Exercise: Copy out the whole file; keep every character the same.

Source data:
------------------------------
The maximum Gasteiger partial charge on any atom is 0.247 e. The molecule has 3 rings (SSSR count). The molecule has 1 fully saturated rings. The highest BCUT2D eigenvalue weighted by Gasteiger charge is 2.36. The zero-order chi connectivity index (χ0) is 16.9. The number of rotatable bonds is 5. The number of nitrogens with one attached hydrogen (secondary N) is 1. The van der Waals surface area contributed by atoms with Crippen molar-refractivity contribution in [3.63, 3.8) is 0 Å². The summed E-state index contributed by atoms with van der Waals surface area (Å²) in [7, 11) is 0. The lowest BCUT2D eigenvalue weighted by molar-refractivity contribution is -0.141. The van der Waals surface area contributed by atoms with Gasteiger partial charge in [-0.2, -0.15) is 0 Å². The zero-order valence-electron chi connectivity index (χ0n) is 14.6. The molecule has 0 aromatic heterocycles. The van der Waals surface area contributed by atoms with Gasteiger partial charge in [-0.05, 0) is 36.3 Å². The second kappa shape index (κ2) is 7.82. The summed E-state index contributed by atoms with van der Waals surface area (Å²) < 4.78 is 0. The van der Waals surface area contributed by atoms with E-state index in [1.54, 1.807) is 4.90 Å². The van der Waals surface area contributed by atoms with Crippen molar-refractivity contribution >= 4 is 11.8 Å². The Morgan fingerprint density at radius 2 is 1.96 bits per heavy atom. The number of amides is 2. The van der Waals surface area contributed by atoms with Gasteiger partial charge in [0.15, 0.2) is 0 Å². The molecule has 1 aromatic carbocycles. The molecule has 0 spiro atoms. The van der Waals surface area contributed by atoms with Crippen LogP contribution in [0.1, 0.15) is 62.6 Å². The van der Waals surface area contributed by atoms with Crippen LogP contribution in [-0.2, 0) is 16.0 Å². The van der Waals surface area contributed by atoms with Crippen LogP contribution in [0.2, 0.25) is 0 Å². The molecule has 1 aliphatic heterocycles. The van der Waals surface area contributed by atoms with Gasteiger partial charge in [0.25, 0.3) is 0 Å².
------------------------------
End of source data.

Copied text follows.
The maximum Gasteiger partial charge on any atom is 0.247 e. The molecule has 3 rings (SSSR count). The molecule has 1 fully saturated rings. The highest BCUT2D eigenvalue weighted by Gasteiger charge is 2.36. The zero-order chi connectivity index (χ0) is 16.9. The number of rotatable bonds is 5. The number of nitrogens with one attached hydrogen (secondary N) is 1. The van der Waals surface area contributed by atoms with Crippen molar-refractivity contribution in [3.63, 3.8) is 0 Å². The summed E-state index contributed by atoms with van der Waals surface area (Å²) in [7, 11) is 0. The lowest BCUT2D eigenvalue weighted by molar-refractivity contribution is -0.141. The van der Waals surface area contributed by atoms with Gasteiger partial charge in [-0.2, -0.15) is 0 Å². The zero-order valence-electron chi connectivity index (χ0n) is 14.6. The molecule has 0 aromatic heterocycles. The van der Waals surface area contributed by atoms with Gasteiger partial charge in [-0.05, 0) is 36.3 Å². The second kappa shape index (κ2) is 7.82. The summed E-state index contributed by atoms with van der Waals surface area (Å²) < 4.78 is 0. The van der Waals surface area contributed by atoms with E-state index in [1.54, 1.807) is 4.90 Å². The van der Waals surface area contributed by atoms with Crippen molar-refractivity contribution >= 4 is 11.8 Å². The Morgan fingerprint density at radius 2 is 1.96 bits per heavy atom. The number of amides is 2. The van der Waals surface area contributed by atoms with Gasteiger partial charge in [0.15, 0.2) is 0 Å². The molecule has 1 aromatic carbocycles. The molecule has 0 spiro atoms. The van der Waals surface area contributed by atoms with Crippen LogP contribution in [0.1, 0.15) is 62.6 Å². The van der Waals surface area contributed by atoms with Crippen LogP contribution in [-0.2, 0) is 16.0 Å². The van der Waals surface area contributed by atoms with Crippen LogP contribution in [0.2, 0.25) is 0 Å². The molecule has 1 aliphatic heterocycles. The van der Waals surface area contributed by atoms with Gasteiger partial charge in [0.25, 0.3) is 0 Å².